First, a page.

ARCore just killed Tango to battle ARKit

Google's ARCore literally loads to an Android device with the name "Tango Core". In other words, Tango is dead. Tango Core is available separately, and requires a Tango-compatible device to work. This is only one part of a grand scheme that is Google's future in augmented reality. Whether Google planned this before Apple's ARKit was revealed is irrelevant – because begun, this AR war has.

If we have a peek at Google's AR Experiments collection, at first it seems like ARCore is the only software kit used by each chosen developer. But several examples on this list use Tango instead – and it's mentioned as such in their descriptions. What might be unclear to developers and consumers is how this affects Tango in the future.

*Tango is dead, essentially

In an interview with The Verge, Google's head of augmented reality and virtual reality, Clay Bavor, suggested that "I think Tango fades into the background as more an enabling technology that kind of works behind the scenes." That's sort of sad news for the very few people who bought a Tango phone – like the ASUS ZenFone AR – right out the gate.

Users that used Tango development software in the past should switch to this newest build – essentially Tango's replacement. Tango phones (the two that exist today) will be able to use ARCore-made apps in the future, but they won't be any more skillful at AR than a non-Tango phone. Only the select few apps that use Tango's full hardware will have the above-and-beyond tracking that Tango provides.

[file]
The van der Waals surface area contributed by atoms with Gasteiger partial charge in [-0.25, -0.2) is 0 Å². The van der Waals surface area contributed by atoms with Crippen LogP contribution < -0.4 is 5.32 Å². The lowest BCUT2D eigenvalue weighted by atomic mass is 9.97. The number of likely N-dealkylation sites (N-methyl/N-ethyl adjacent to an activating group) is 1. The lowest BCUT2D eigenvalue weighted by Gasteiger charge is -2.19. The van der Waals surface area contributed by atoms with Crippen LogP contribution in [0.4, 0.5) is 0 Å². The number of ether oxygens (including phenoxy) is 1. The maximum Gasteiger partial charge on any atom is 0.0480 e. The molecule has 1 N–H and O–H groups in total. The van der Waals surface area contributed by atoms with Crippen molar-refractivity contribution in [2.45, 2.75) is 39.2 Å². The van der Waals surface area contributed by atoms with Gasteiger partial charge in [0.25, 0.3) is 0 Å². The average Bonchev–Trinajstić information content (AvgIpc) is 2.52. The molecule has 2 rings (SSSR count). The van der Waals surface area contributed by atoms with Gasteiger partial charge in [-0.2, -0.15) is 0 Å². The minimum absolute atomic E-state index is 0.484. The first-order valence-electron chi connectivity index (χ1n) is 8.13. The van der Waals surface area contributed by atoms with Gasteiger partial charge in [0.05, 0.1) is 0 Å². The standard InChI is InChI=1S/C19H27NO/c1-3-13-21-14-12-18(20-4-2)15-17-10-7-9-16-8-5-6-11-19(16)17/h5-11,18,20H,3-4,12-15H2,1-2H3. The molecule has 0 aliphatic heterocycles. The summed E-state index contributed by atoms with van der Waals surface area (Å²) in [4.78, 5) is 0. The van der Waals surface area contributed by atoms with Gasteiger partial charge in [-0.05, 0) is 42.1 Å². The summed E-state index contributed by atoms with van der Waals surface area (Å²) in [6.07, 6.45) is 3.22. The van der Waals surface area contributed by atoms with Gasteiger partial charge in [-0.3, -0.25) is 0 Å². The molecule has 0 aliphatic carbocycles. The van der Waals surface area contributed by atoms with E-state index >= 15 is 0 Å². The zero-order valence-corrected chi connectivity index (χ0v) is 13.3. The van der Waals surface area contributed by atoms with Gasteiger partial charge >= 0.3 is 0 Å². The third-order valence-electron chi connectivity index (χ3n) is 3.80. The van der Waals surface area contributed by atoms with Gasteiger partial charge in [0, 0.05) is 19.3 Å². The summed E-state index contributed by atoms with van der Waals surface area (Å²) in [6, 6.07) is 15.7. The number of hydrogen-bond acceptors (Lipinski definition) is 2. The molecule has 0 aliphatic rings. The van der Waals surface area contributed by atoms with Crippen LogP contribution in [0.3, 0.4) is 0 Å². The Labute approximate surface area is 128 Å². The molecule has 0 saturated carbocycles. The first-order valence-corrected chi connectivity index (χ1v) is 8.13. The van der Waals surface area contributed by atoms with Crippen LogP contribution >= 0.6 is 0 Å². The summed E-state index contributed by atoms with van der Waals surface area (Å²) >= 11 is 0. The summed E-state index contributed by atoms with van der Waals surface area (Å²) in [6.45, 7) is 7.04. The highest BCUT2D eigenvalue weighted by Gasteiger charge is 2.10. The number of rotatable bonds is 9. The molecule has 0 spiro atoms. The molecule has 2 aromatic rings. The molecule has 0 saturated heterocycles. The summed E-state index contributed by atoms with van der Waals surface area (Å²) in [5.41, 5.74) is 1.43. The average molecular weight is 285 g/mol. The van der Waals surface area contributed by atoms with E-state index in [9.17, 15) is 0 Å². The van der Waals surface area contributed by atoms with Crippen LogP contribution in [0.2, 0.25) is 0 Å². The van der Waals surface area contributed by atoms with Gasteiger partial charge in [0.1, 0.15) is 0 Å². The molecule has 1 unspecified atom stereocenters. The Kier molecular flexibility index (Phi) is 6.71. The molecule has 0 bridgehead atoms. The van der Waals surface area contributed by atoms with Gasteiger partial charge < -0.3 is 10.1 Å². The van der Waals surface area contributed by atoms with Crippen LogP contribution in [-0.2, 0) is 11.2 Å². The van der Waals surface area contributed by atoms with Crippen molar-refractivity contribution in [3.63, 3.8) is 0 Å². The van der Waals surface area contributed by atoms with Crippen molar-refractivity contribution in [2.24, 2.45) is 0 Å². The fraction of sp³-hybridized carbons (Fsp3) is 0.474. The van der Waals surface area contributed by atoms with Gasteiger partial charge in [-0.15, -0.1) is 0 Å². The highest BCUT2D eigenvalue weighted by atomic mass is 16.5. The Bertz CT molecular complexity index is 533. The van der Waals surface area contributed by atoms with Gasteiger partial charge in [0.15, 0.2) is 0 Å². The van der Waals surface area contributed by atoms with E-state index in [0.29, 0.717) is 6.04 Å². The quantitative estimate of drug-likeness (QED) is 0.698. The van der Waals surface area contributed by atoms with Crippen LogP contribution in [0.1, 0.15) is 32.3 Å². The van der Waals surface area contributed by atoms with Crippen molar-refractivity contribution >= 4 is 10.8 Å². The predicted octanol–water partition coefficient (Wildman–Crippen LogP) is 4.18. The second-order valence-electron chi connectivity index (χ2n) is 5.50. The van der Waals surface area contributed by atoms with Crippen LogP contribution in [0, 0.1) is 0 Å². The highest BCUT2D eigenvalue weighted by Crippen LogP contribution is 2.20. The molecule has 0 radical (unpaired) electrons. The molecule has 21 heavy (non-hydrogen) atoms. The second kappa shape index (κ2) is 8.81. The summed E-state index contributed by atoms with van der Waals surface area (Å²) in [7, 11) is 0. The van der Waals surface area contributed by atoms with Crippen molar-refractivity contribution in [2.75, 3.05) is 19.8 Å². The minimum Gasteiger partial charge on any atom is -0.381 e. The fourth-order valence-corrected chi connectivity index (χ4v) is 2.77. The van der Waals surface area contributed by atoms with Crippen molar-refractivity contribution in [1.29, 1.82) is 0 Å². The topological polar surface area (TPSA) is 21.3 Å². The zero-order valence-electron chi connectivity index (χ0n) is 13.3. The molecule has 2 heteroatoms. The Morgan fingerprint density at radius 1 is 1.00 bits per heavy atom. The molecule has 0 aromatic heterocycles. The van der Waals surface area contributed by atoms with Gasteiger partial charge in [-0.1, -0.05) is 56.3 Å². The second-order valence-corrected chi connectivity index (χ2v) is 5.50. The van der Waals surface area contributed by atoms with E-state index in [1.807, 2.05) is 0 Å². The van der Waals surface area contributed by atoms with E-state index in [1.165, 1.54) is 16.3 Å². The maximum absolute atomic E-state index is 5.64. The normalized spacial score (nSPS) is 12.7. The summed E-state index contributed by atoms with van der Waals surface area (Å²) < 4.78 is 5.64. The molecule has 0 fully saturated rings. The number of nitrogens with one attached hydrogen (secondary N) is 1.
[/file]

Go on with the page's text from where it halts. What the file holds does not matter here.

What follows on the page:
No more depth sensing camera, no more IR tracking camera or blaster. Just a normal ol' camera, just what most Android smartphones have at their back. ARCore is, instead, motion tracking, environmental understanding, and light estimation – all of which are available with a wide variety of Android device.

ARCore Requirements

ARCore will run on Android 7.0 Nougat and newer operating system versions. ARCore will obviously require that the device will need a camera of some sort, and some functionality will require certain sensors – like a light sensor for light estimation. Otherwise the road is open from here on out.

Or it will be, as soon as the final version of ARCore is ready for action. Google hopes to bring the final version of ARCore to the public before year's end. Google's suggested that 100 million devices will be able to use ARCore, but let's do some math here.

Potential: ARCore vs ARKit

The last time we heard from Google about the total number of active Android devices, earlier this May, they suggested the number was over 2-billion. If we make this very basic estimation with these two numbers, that's over 270-million devices running Nougat or higher.

Meanwhile Apple's ARKit is set to run on 195-million devices according to a Mapbox-posted estimation by Ceci Alvarez. Pour one out for Tango – the battle between ARKit and ARCore is officially on.